Major gas exporting nations said Tuesday they could not guarantee prices or supplies at a summit overshadowed by the worsening Ukraine crisis which has pushed costs to record highs in Europe.
Qatar's emir, who hosted the talks, said gas producers were working to ensure "credible and reliable" supplies, on the same day as Europe's concerns over deliveries from Russia were further hit by Germany's decision to halt the Nord Stream 2 pipeline project.
The Gulf state's energy minister said his country would help Europe as much as possible, but that the unprecedented prices paid by Europe's consumers were "in God's hands".
Leaders and ministers from the 11-member Gas Exporting Countries Forum met after Russian President Vladimir Putin formally recognised two breakaway regions of Ukraine as independent and sent in troops. Germany responded by freezing the huge gas pipeline from Russia.
With Russia a key member of the exporters' forum, the Ukraine crisis was not mentioned in talks, officials said, or the final statement.
Russia's Energy Minister Nikolay Shulginov made no reference to the tensions but he told the forum that "Russian companies are fully committed to existing contracts" for gas supplies.
The United States has asked Qatar to help Europe if Russian supplies are cut, but its Energy Minister Saad Sherida al-Kaabi said his country could not rescue Europe alone.
Russia accounts for about 40 percent of the European market and Qatar five percent.
It would be "virtually impossible" for one country to replace that amount of gas, Kaabi told a news conference. Qatar's supplies are also tied up in long-term contracts, many with Asian countries including Japan, South Korea and China.
"We are supportive of the European Union and we are ready to supply whatever is possible from our side and the volume that will be available while abiding by contracts," Kaabi said.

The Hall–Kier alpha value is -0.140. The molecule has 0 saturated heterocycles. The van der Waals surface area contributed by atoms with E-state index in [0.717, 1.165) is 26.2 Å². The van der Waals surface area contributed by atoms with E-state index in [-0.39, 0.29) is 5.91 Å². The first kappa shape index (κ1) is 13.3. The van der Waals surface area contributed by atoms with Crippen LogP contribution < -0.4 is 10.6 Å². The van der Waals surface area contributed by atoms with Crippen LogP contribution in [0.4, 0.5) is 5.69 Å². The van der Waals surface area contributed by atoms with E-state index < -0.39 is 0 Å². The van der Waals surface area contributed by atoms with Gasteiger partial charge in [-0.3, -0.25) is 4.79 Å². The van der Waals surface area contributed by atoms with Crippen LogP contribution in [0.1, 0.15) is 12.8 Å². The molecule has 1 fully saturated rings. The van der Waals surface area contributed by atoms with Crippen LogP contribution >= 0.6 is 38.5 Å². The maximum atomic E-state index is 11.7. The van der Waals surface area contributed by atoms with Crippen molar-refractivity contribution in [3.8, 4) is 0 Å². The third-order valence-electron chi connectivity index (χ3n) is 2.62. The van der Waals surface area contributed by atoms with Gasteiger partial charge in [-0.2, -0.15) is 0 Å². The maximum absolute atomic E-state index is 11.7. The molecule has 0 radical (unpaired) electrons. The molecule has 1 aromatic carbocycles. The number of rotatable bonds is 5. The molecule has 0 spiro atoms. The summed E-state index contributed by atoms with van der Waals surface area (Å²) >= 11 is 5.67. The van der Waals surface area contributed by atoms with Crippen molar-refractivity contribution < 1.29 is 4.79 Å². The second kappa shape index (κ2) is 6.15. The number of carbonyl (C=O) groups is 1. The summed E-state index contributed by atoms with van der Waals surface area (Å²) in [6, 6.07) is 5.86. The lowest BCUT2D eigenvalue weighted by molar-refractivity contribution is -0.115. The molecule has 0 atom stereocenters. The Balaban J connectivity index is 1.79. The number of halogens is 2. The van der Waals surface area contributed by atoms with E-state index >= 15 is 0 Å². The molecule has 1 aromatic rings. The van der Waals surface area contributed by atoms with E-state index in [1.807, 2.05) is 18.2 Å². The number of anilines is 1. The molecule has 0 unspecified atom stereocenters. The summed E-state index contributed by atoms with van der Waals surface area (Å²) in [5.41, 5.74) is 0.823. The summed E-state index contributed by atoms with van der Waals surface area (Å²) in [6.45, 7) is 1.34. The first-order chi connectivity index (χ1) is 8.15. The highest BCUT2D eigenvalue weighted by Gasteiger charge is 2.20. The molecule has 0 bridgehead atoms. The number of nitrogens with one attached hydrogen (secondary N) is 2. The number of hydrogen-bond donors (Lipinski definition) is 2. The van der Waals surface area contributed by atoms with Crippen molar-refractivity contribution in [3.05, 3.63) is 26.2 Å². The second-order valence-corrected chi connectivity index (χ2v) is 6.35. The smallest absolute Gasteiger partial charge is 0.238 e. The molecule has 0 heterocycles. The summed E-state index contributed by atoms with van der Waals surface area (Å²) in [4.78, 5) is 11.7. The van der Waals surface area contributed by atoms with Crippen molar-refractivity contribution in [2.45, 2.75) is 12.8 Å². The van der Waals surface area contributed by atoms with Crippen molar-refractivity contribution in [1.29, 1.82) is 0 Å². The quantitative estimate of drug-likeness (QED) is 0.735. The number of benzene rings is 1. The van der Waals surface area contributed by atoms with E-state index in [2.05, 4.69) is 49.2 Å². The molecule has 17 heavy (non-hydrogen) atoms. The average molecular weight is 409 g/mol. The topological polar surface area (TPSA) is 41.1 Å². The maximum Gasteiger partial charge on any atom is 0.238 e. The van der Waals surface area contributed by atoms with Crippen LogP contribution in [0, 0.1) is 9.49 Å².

The minister estimated that 10-15 percent of shipments under Qatar's long-term contracts could potentially be diverted.
But he insisted that the record prices in Europe had their roots in a lack of investment before the Ukraine crisis.
- 'Preserve stability of markets' -
Qatar and other producer nations want long-term contracts of up to 25 years to "underpin" the huge investments made in extracting, processing and transporting gas.
"Everything that is going on today in pricing is fundamentally because of a lack of investments and that will take time to catch up," Kaabi said.
Asked whether European consumers would have to pay more because of the Ukraine crisis, he said: "Predicting how prices will be, (whether they) will go up or down, that is in God's hands not mine."
The summit statement made no mention of increasing supplies and instead stressed the "fundamental role" of long-term contracts and linking gas prices to oil values to bolster investment.
But Qatar's emir, Sheikh Tamim bin Hamad Al-Thani, said forum countries were "working hard to ensure a credible and reliable supply of natural gas to world markets and preserve the stability of those markets".
The emir said the forum wanted more intense talks with gas importers "to ensure the security of natural gas supplies and the stability of global gas markets".
Even before the sharp rise in energy prices over the past year, major gas-producing nations had said they needed long-term contracts to guarantee supplies to consumers.
The European Union has until recently resisted the 10-, 15- and 20-year contracts typical in the industry. Qatar and others say long-term deals are necessary to cover the massive investment needed to increase production.
The summit was also attended by presidents and prime ministers from Algeria, Iran, Mozambique, Equatorial Guinea and Trinidad and Tobago.
Iran's President Ebrahim Raisi said his country wanted to increase production and exports but was being held back by what he called "cruel and unnatural" US sanctions against his country.
Major powers are negotiating with Iran to revive an accord regulating its controversial nuclear programme that could provide relief from the crippling sanctions.